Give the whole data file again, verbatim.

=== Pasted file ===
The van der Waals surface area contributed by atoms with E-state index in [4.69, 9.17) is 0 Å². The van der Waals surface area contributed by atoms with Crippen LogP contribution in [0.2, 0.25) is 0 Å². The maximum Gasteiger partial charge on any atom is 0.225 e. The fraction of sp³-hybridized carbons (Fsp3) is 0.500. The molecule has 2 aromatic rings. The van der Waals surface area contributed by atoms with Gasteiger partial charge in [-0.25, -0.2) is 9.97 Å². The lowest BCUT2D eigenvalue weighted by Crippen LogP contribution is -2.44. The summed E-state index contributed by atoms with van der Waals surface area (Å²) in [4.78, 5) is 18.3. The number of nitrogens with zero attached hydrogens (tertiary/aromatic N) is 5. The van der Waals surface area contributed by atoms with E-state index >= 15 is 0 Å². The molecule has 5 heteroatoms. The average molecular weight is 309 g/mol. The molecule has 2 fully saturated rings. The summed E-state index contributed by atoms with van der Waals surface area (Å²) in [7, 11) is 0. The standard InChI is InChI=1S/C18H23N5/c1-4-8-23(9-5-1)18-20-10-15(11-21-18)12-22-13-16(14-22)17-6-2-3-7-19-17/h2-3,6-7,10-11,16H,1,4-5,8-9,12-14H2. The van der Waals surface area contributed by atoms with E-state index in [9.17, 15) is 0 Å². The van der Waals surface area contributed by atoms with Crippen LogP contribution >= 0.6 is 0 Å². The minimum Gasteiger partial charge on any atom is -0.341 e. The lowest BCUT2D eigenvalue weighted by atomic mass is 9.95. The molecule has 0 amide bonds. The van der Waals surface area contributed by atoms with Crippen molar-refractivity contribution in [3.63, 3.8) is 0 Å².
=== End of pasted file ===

The van der Waals surface area contributed by atoms with E-state index in [4.69, 9.17) is 0 Å². The van der Waals surface area contributed by atoms with Crippen LogP contribution in [0.2, 0.25) is 0 Å². The maximum Gasteiger partial charge on any atom is 0.225 e. The fraction of sp³-hybridized carbons (Fsp3) is 0.500. The molecule has 2 aromatic rings. The van der Waals surface area contributed by atoms with Gasteiger partial charge in [-0.25, -0.2) is 9.97 Å². The lowest BCUT2D eigenvalue weighted by Crippen LogP contribution is -2.44. The summed E-state index contributed by atoms with van der Waals surface area (Å²) in [4.78, 5) is 18.3. The number of nitrogens with zero attached hydrogens (tertiary/aromatic N) is 5. The van der Waals surface area contributed by atoms with E-state index >= 15 is 0 Å². The molecule has 5 heteroatoms. The average molecular weight is 309 g/mol. The molecule has 2 fully saturated rings. The summed E-state index contributed by atoms with van der Waals surface area (Å²) in [7, 11) is 0. The standard InChI is InChI=1S/C18H23N5/c1-4-8-23(9-5-1)18-20-10-15(11-21-18)12-22-13-16(14-22)17-6-2-3-7-19-17/h2-3,6-7,10-11,16H,1,4-5,8-9,12-14H2. The van der Waals surface area contributed by atoms with E-state index in [9.17, 15) is 0 Å². The van der Waals surface area contributed by atoms with Crippen LogP contribution >= 0.6 is 0 Å². The minimum Gasteiger partial charge on any atom is -0.341 e. The lowest BCUT2D eigenvalue weighted by atomic mass is 9.95. The molecule has 0 amide bonds. The van der Waals surface area contributed by atoms with Crippen molar-refractivity contribution in [3.63, 3.8) is 0 Å².